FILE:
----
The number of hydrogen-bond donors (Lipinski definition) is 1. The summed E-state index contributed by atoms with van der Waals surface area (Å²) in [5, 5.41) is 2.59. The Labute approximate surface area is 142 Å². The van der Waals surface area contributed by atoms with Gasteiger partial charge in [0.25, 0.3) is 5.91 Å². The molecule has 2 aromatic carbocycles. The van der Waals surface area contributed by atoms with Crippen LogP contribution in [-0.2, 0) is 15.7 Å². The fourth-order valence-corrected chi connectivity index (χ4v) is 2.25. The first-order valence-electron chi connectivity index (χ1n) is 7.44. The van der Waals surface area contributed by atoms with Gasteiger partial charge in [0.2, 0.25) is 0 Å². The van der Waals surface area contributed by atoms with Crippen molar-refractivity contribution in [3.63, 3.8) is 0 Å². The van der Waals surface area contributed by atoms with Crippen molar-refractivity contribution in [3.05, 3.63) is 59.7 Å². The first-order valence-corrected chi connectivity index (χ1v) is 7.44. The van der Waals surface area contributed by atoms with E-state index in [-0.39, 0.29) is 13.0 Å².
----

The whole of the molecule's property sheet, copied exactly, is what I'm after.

The number of hydrogen-bond donors (Lipinski definition) is 1. The summed E-state index contributed by atoms with van der Waals surface area (Å²) in [5, 5.41) is 2.59. The Labute approximate surface area is 142 Å². The van der Waals surface area contributed by atoms with Gasteiger partial charge in [0.25, 0.3) is 5.91 Å². The molecule has 2 aromatic carbocycles. The van der Waals surface area contributed by atoms with Crippen LogP contribution in [-0.2, 0) is 15.7 Å². The fourth-order valence-corrected chi connectivity index (χ4v) is 2.25. The first-order valence-electron chi connectivity index (χ1n) is 7.44. The van der Waals surface area contributed by atoms with Gasteiger partial charge in [0.2, 0.25) is 0 Å². The van der Waals surface area contributed by atoms with Crippen molar-refractivity contribution in [3.63, 3.8) is 0 Å². The van der Waals surface area contributed by atoms with Crippen molar-refractivity contribution in [3.05, 3.63) is 59.7 Å². The first-order valence-corrected chi connectivity index (χ1v) is 7.44. The van der Waals surface area contributed by atoms with E-state index in [-0.39, 0.29) is 13.0 Å².